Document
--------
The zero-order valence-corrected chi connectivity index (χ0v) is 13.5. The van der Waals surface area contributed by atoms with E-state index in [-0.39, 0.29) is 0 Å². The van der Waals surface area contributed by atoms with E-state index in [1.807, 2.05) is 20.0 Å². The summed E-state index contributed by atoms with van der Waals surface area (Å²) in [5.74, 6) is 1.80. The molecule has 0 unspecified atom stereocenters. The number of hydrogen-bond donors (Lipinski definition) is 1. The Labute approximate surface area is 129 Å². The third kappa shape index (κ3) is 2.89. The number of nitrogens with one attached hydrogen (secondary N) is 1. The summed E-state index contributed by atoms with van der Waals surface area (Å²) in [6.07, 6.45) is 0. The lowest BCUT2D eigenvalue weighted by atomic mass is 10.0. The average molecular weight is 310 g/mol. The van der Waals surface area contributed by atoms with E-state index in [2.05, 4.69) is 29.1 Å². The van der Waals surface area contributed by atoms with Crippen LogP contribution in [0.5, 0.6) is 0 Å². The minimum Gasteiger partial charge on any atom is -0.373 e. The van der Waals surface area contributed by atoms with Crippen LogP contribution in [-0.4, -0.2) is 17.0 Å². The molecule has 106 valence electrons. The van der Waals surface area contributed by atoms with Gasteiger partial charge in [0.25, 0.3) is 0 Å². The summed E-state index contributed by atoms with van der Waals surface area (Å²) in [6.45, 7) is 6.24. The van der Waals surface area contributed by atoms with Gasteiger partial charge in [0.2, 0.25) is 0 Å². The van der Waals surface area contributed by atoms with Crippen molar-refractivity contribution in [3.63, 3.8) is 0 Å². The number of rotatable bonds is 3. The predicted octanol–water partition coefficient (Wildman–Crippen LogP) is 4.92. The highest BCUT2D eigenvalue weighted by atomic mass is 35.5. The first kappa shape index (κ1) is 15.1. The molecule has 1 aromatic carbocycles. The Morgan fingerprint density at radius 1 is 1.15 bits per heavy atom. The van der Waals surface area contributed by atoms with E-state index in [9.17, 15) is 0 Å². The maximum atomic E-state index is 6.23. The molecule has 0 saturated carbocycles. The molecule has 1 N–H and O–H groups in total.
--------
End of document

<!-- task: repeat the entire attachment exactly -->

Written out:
The zero-order valence-corrected chi connectivity index (χ0v) is 13.5. The van der Waals surface area contributed by atoms with E-state index in [-0.39, 0.29) is 0 Å². The van der Waals surface area contributed by atoms with E-state index in [1.807, 2.05) is 20.0 Å². The summed E-state index contributed by atoms with van der Waals surface area (Å²) in [5.74, 6) is 1.80. The molecule has 0 unspecified atom stereocenters. The number of hydrogen-bond donors (Lipinski definition) is 1. The Labute approximate surface area is 129 Å². The third kappa shape index (κ3) is 2.89. The number of nitrogens with one attached hydrogen (secondary N) is 1. The summed E-state index contributed by atoms with van der Waals surface area (Å²) in [6.07, 6.45) is 0. The lowest BCUT2D eigenvalue weighted by atomic mass is 10.0. The average molecular weight is 310 g/mol. The van der Waals surface area contributed by atoms with E-state index in [2.05, 4.69) is 29.1 Å². The van der Waals surface area contributed by atoms with Crippen LogP contribution in [0.5, 0.6) is 0 Å². The minimum Gasteiger partial charge on any atom is -0.373 e. The van der Waals surface area contributed by atoms with Crippen LogP contribution in [-0.4, -0.2) is 17.0 Å². The molecule has 106 valence electrons. The van der Waals surface area contributed by atoms with Gasteiger partial charge in [0.25, 0.3) is 0 Å². The summed E-state index contributed by atoms with van der Waals surface area (Å²) in [6.45, 7) is 6.24. The van der Waals surface area contributed by atoms with Gasteiger partial charge in [0.2, 0.25) is 0 Å². The van der Waals surface area contributed by atoms with Crippen molar-refractivity contribution in [3.63, 3.8) is 0 Å². The number of rotatable bonds is 3. The predicted octanol–water partition coefficient (Wildman–Crippen LogP) is 4.92. The highest BCUT2D eigenvalue weighted by atomic mass is 35.5. The first kappa shape index (κ1) is 15.1. The molecule has 1 aromatic carbocycles. The Morgan fingerprint density at radius 1 is 1.15 bits per heavy atom. The van der Waals surface area contributed by atoms with E-state index in [9.17, 15) is 0 Å². The maximum atomic E-state index is 6.23. The molecule has 0 saturated carbocycles. The molecule has 1 N–H and O–H groups in total.